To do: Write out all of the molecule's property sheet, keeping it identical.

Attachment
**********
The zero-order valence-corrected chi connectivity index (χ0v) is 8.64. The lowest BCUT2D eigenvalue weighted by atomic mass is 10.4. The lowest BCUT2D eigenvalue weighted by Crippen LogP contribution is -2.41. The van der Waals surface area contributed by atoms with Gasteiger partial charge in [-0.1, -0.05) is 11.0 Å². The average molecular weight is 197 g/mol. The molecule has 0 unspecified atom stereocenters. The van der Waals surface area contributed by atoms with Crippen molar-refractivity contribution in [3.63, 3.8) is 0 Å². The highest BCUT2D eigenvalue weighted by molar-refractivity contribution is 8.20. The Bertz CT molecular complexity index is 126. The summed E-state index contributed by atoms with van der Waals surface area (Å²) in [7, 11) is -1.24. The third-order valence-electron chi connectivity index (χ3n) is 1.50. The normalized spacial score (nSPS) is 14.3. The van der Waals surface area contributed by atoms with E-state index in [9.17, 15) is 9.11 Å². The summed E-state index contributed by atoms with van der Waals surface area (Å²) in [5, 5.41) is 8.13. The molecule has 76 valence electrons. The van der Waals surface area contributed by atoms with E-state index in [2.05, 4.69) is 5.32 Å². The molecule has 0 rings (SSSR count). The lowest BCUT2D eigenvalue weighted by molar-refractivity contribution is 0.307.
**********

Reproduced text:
The zero-order valence-corrected chi connectivity index (χ0v) is 8.64. The lowest BCUT2D eigenvalue weighted by atomic mass is 10.4. The lowest BCUT2D eigenvalue weighted by Crippen LogP contribution is -2.41. The van der Waals surface area contributed by atoms with Gasteiger partial charge in [-0.1, -0.05) is 11.0 Å². The average molecular weight is 197 g/mol. The molecule has 0 unspecified atom stereocenters. The van der Waals surface area contributed by atoms with Crippen molar-refractivity contribution in [3.63, 3.8) is 0 Å². The highest BCUT2D eigenvalue weighted by molar-refractivity contribution is 8.20. The Bertz CT molecular complexity index is 126. The summed E-state index contributed by atoms with van der Waals surface area (Å²) in [7, 11) is -1.24. The third-order valence-electron chi connectivity index (χ3n) is 1.50. The normalized spacial score (nSPS) is 14.3. The van der Waals surface area contributed by atoms with E-state index in [9.17, 15) is 9.11 Å². The summed E-state index contributed by atoms with van der Waals surface area (Å²) in [5, 5.41) is 8.13. The molecule has 76 valence electrons. The van der Waals surface area contributed by atoms with E-state index in [2.05, 4.69) is 5.32 Å². The molecule has 0 rings (SSSR count). The lowest BCUT2D eigenvalue weighted by molar-refractivity contribution is 0.307.